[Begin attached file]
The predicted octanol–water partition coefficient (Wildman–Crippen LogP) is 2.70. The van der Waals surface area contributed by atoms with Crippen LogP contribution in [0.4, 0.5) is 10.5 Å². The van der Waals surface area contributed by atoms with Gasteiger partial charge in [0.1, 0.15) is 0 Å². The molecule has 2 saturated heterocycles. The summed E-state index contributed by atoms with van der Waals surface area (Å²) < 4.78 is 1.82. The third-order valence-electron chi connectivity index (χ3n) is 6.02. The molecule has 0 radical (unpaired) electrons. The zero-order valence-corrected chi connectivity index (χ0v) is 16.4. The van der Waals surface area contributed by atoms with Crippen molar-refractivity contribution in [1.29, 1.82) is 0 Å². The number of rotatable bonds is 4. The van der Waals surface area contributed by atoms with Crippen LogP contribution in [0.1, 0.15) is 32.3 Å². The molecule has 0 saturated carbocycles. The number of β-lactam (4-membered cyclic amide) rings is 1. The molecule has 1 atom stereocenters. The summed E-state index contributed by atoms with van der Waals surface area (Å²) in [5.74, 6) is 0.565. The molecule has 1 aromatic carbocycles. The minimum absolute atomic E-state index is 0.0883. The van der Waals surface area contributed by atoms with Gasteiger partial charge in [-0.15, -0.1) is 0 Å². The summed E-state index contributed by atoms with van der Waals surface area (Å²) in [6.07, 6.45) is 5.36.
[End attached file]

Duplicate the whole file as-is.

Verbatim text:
The predicted octanol–water partition coefficient (Wildman–Crippen LogP) is 2.70. The van der Waals surface area contributed by atoms with Crippen LogP contribution in [0.4, 0.5) is 10.5 Å². The van der Waals surface area contributed by atoms with Gasteiger partial charge in [0.1, 0.15) is 0 Å². The molecule has 2 saturated heterocycles. The summed E-state index contributed by atoms with van der Waals surface area (Å²) < 4.78 is 1.82. The third-order valence-electron chi connectivity index (χ3n) is 6.02. The molecule has 0 radical (unpaired) electrons. The zero-order valence-corrected chi connectivity index (χ0v) is 16.4. The van der Waals surface area contributed by atoms with Crippen molar-refractivity contribution in [1.29, 1.82) is 0 Å². The number of rotatable bonds is 4. The van der Waals surface area contributed by atoms with Crippen LogP contribution in [0.1, 0.15) is 32.3 Å². The molecule has 0 saturated carbocycles. The number of β-lactam (4-membered cyclic amide) rings is 1. The molecule has 1 atom stereocenters. The summed E-state index contributed by atoms with van der Waals surface area (Å²) in [5.74, 6) is 0.565. The molecule has 1 aromatic carbocycles. The minimum absolute atomic E-state index is 0.0883. The van der Waals surface area contributed by atoms with Gasteiger partial charge in [-0.15, -0.1) is 0 Å². The summed E-state index contributed by atoms with van der Waals surface area (Å²) in [6.07, 6.45) is 5.36.